The Fallacy of Chasing Startup Ideas

Over the past week, I’ve caught up with a few friends that are in the process of searching for their next startup idea. One is an EIR, another a founder looking for a new idea for their startup. Less than a year ago, I was on a similar quest.  As much as the passion to build a company is a noble cause and one I deeply relate to, I don’t think you can find it by broadly searching for the right idea.

I believe there are only 2 ways to find a great startup idea: Experience and Passion

1) Experience

You’ve worked in an industry for years. You know all the inefficiencies in the market and how terrible the existing solutions are. You are the target customer or you know them because of regular interactions.  Because of your experience you have the connections to land your first customers with relative ease and likely already know what the Minimum Viable Product would be.

2) Passion

You may not know the industry well, but you’re so fired up about the idea you can’t sleep at night. You want this solution to exist, you know the world is not complete without it and you’ll run through walls to make it happen. This fire also is likely to give you a level of understanding of the end user that will translate to a great product you want to use.

So which is more important?

If you’re starting a B2B startup, Experience is more important as it will help with those key early sales. For consumer startups, Passion is more important, since often new tactics are needed that industry experience would not help as they’d be outdated.  Ideally, you’ll have both as it will help get your venture off on the right foot and have the wherewithal to survive the trough of sorrow.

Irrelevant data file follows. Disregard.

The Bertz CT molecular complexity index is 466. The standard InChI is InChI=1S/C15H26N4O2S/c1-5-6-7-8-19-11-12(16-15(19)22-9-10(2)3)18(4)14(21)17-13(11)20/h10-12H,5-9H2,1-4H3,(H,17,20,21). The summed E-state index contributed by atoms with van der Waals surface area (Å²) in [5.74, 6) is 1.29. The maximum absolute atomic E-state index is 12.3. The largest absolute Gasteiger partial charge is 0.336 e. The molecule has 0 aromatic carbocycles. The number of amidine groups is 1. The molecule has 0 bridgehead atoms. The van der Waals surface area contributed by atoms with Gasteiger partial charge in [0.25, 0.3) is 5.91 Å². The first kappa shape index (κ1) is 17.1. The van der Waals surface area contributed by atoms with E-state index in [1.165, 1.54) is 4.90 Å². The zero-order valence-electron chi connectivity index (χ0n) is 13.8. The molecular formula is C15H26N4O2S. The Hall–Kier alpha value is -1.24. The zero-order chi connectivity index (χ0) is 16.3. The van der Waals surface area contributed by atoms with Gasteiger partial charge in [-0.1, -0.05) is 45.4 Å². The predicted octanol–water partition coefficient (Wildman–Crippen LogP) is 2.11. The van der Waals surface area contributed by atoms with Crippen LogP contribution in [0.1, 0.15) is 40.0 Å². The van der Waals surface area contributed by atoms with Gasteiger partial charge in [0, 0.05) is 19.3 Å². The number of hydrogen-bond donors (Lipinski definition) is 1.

The problem I found in searching for a startup idea for 9 months and what I think my friends will struggle with is that without Passion for an industry nor Experience within it, you’ll be unlikely to magically come up with an idea on your own. If you’re really determined to start a company despite this, then your best bet is to find a founder to co-found with who has Passion or Experience (the best startups have both) or join a company you can learn a lot from in a high impact position(what I did by joining KISSmetrics to run product).

3 thoughts on “The Fallacy of Chasing Startup Ideas

  1. I feel like you are on to something, but this comes off as topical or perhaps in the wrong context. What I hear you saying is “these are the things that will give you the best chance to execute well enough and find success” and not “these traits lead to the best ideas.” In order for me to agree with your argument, I would have to hear what you think constitutes a great idea.

    • Willis,

      I think a great idea solves a deep, high priority, customer pain and creates efficiency in a market that is disruptive. This means it’s a problem that deeply affects someone with the budget to do something about it and the desire to use that budget for it.

      The efficiency comes from leveraging new technology or market developments that allow you to reach customers at scale. This may be new ways to acquire customers, radically cheaper costs thanks to things like Amazon EC2 and viral tools. It can also simply meaning solving a problem much more smoothly than the incumbent your disrupting that got content, old and bloated with their solution.

      Both the experience and passion are keys to finding these opportunities and having the best chance of success.


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